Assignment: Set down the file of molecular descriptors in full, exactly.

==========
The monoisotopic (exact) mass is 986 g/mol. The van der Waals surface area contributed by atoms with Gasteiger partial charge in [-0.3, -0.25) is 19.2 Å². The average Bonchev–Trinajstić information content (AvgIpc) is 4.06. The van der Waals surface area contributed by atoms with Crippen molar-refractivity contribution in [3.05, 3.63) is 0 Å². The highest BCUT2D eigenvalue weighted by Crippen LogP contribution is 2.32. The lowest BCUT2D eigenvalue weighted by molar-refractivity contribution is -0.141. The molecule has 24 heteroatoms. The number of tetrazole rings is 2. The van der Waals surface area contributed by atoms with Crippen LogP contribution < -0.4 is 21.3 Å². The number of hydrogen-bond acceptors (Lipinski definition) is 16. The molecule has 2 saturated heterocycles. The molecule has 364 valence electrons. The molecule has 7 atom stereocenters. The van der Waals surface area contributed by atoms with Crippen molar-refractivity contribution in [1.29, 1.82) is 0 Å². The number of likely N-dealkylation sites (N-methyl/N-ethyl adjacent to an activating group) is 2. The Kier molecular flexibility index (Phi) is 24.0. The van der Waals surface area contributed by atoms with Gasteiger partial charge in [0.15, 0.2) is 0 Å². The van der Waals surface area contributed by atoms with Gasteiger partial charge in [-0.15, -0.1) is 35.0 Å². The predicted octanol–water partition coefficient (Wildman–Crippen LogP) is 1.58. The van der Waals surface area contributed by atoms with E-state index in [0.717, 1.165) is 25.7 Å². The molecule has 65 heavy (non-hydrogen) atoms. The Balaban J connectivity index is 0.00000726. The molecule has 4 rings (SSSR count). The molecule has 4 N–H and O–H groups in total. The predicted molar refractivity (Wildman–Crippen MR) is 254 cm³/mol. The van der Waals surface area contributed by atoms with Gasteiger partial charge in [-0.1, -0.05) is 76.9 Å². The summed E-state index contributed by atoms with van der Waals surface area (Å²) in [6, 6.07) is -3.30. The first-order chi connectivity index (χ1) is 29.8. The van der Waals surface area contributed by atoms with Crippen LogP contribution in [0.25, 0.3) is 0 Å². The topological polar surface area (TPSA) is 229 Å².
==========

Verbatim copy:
The monoisotopic (exact) mass is 986 g/mol. The van der Waals surface area contributed by atoms with Gasteiger partial charge in [-0.3, -0.25) is 19.2 Å². The average Bonchev–Trinajstić information content (AvgIpc) is 4.06. The van der Waals surface area contributed by atoms with Crippen molar-refractivity contribution in [3.05, 3.63) is 0 Å². The highest BCUT2D eigenvalue weighted by Crippen LogP contribution is 2.32. The lowest BCUT2D eigenvalue weighted by molar-refractivity contribution is -0.141. The molecule has 24 heteroatoms. The number of tetrazole rings is 2. The van der Waals surface area contributed by atoms with Crippen LogP contribution < -0.4 is 21.3 Å². The number of hydrogen-bond acceptors (Lipinski definition) is 16. The molecule has 2 saturated heterocycles. The molecule has 364 valence electrons. The molecule has 7 atom stereocenters. The van der Waals surface area contributed by atoms with Crippen molar-refractivity contribution in [1.29, 1.82) is 0 Å². The number of likely N-dealkylation sites (N-methyl/N-ethyl adjacent to an activating group) is 2. The Kier molecular flexibility index (Phi) is 24.0. The van der Waals surface area contributed by atoms with Gasteiger partial charge in [0.15, 0.2) is 0 Å². The van der Waals surface area contributed by atoms with Gasteiger partial charge in [-0.15, -0.1) is 35.0 Å². The predicted octanol–water partition coefficient (Wildman–Crippen LogP) is 1.58. The van der Waals surface area contributed by atoms with E-state index in [0.717, 1.165) is 25.7 Å². The molecule has 65 heavy (non-hydrogen) atoms. The Balaban J connectivity index is 0.00000726. The molecule has 4 rings (SSSR count). The molecule has 4 N–H and O–H groups in total. The predicted molar refractivity (Wildman–Crippen MR) is 254 cm³/mol. The van der Waals surface area contributed by atoms with Gasteiger partial charge in [-0.1, -0.05) is 76.9 Å². The summed E-state index contributed by atoms with van der Waals surface area (Å²) in [6, 6.07) is -3.30. The first-order chi connectivity index (χ1) is 29.8. The van der Waals surface area contributed by atoms with Crippen LogP contribution in [0.25, 0.3) is 0 Å². The topological polar surface area (TPSA) is 229 Å².